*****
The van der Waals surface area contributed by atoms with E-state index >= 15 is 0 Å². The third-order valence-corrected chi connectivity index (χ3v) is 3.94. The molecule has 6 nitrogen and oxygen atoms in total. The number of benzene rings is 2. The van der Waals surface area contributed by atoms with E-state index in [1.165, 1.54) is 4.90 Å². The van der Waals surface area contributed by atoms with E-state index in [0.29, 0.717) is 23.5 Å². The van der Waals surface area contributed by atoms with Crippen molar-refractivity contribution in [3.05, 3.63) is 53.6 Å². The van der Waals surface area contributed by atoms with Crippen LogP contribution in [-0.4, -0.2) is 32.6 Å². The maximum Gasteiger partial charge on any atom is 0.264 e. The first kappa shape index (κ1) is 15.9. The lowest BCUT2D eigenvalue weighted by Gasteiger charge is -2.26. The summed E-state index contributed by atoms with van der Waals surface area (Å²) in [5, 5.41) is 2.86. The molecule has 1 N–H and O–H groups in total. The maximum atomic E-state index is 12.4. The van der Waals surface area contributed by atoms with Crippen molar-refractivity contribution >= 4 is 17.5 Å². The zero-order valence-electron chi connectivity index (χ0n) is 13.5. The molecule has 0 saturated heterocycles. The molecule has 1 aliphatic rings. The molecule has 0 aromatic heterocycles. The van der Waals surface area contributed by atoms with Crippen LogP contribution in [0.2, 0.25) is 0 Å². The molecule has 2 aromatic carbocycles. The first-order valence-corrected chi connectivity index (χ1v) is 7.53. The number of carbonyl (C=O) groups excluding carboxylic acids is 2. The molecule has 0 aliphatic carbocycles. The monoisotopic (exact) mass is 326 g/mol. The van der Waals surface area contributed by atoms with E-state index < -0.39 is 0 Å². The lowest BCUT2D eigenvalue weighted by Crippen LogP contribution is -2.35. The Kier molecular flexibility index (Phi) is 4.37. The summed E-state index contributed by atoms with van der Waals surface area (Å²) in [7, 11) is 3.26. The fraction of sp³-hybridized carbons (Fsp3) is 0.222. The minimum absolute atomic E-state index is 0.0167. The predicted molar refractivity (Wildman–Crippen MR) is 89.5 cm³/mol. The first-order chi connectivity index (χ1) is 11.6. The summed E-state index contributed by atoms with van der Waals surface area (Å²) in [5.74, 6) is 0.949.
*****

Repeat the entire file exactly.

The van der Waals surface area contributed by atoms with E-state index >= 15 is 0 Å². The third-order valence-corrected chi connectivity index (χ3v) is 3.94. The molecule has 6 nitrogen and oxygen atoms in total. The number of benzene rings is 2. The van der Waals surface area contributed by atoms with E-state index in [1.165, 1.54) is 4.90 Å². The van der Waals surface area contributed by atoms with E-state index in [0.29, 0.717) is 23.5 Å². The van der Waals surface area contributed by atoms with Crippen molar-refractivity contribution in [3.05, 3.63) is 53.6 Å². The van der Waals surface area contributed by atoms with Crippen LogP contribution in [-0.4, -0.2) is 32.6 Å². The maximum Gasteiger partial charge on any atom is 0.264 e. The first kappa shape index (κ1) is 15.9. The lowest BCUT2D eigenvalue weighted by Gasteiger charge is -2.26. The summed E-state index contributed by atoms with van der Waals surface area (Å²) in [5, 5.41) is 2.86. The molecule has 1 N–H and O–H groups in total. The maximum atomic E-state index is 12.4. The van der Waals surface area contributed by atoms with Crippen molar-refractivity contribution >= 4 is 17.5 Å². The zero-order valence-electron chi connectivity index (χ0n) is 13.5. The molecule has 0 saturated heterocycles. The molecule has 1 aliphatic rings. The molecule has 0 aromatic heterocycles. The van der Waals surface area contributed by atoms with Crippen LogP contribution in [0.2, 0.25) is 0 Å². The molecule has 2 aromatic carbocycles. The first-order valence-corrected chi connectivity index (χ1v) is 7.53. The number of carbonyl (C=O) groups excluding carboxylic acids is 2. The molecule has 0 aliphatic carbocycles. The monoisotopic (exact) mass is 326 g/mol. The van der Waals surface area contributed by atoms with E-state index < -0.39 is 0 Å². The lowest BCUT2D eigenvalue weighted by Crippen LogP contribution is -2.35. The Kier molecular flexibility index (Phi) is 4.37. The summed E-state index contributed by atoms with van der Waals surface area (Å²) in [7, 11) is 3.26. The fraction of sp³-hybridized carbons (Fsp3) is 0.222. The minimum absolute atomic E-state index is 0.0167. The predicted molar refractivity (Wildman–Crippen MR) is 89.5 cm³/mol. The first-order chi connectivity index (χ1) is 11.6. The summed E-state index contributed by atoms with van der Waals surface area (Å²) in [5.74, 6) is 0.949.